A new study released by Orb Media estimates that on average, a liter of bottled water from big brands like Dasani, Aquafina, and Nestle, contains roughly 10.4 plastic particles.
The world drinks them in swiftly, consuming roughly a million plastic bottles a minute, as the Guardian estimates. And researchers think there are probably even more, much tinier plastic bits swimming in the bottles that are nearly untraceable.
In our modern, plastic-brimming world, these little plastic bits — many thinner than a human hair — are ubiquitous.
We don't know exactly what these plastic parts are doing to our bodies, but we're drinking them in anyway. That's an alarming prospect, because in the ocean, these little plastics are doing harmful things to fish. In some species, they're even slowing down growth and reproduction.
While there isn't clear evidence yet that the plastics in disposable water bottles can increase cancer risk, we know that bottles containing a chemical called BPA do. The endocrine-disrupting hard BPA plastics in certain re-useable water bottles can lead to higher instances of infertility, breast and prostate cancer, and early puberty. And a few studies suggest the softer kinds of disposable water bottles can have similar, endocrine-disrupting chemicals inside.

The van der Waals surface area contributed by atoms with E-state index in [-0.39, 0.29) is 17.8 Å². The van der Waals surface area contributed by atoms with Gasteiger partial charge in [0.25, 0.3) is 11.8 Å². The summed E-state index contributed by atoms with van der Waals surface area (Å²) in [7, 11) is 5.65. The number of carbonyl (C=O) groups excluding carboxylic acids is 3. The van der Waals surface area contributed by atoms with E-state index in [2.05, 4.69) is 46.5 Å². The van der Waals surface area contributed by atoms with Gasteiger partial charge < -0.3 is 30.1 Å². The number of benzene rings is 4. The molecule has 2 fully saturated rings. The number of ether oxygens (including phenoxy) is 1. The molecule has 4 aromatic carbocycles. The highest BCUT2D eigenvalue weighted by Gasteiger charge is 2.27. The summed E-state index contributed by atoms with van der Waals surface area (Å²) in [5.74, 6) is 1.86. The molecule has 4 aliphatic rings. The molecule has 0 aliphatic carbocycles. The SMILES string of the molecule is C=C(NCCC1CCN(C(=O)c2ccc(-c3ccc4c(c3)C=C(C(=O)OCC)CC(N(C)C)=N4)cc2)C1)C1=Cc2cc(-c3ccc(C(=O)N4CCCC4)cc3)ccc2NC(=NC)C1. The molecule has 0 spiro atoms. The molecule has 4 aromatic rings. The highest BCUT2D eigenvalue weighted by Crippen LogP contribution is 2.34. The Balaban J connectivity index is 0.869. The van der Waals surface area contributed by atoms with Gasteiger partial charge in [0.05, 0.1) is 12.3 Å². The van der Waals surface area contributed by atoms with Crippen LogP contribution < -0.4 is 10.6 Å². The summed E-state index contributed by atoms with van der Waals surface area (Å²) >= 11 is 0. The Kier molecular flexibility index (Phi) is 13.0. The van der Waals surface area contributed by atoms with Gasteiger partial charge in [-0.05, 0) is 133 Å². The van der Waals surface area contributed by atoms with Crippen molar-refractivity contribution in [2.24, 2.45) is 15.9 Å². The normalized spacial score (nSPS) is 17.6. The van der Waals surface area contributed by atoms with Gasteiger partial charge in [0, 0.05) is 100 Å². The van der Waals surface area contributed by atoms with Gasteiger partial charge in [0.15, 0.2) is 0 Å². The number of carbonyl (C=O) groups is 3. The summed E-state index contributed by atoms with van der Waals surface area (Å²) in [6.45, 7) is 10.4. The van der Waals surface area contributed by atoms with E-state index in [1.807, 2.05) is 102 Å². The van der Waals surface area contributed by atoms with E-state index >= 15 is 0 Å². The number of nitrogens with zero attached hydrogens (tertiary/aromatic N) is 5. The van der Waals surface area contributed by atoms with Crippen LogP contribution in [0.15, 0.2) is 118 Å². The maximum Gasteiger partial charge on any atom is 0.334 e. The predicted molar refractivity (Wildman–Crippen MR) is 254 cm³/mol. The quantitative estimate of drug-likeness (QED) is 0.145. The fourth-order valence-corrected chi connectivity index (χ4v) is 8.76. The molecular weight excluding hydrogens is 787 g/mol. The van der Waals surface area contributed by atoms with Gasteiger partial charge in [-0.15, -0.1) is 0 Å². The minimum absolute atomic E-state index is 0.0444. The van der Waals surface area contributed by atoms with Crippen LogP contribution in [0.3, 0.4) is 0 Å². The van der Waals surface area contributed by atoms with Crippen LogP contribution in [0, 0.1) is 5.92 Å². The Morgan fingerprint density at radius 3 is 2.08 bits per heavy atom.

The World Health Organization says there's no clear evidence yet that microplastics are bad for us. But there has also been very little study of microplastic drinking. WHO spokesman Tarik Jašarevic told Business Insider there's "very scarce available evidence" about what microplastics do inside our bodies, but the health organization wants to do more thorough research about the potential health risks of drinking little pieces of plastic.
Aquafina and Dasani both told Business Insider their bottled waters are tested to strict standards and pass through high-quality filtration systems. Nestle said the company hasn't found microplastics in its water bottles beyond a "trace level," disputing the new study numbers. Evian did not immediately respond to a request for comment.
The particles aren't just in our bottles. They come out of our taps, too (though in smaller amounts than plastic bottle concentrations, according to the most recent study). The tiny plastics are also swimming in the seas and disrupting the way fish eat. In Turkey, microplastics are even slipping into the salt markets. Even water bottler Dasani wrote in its statement: "It’s clear the world has a problem with plastic waste."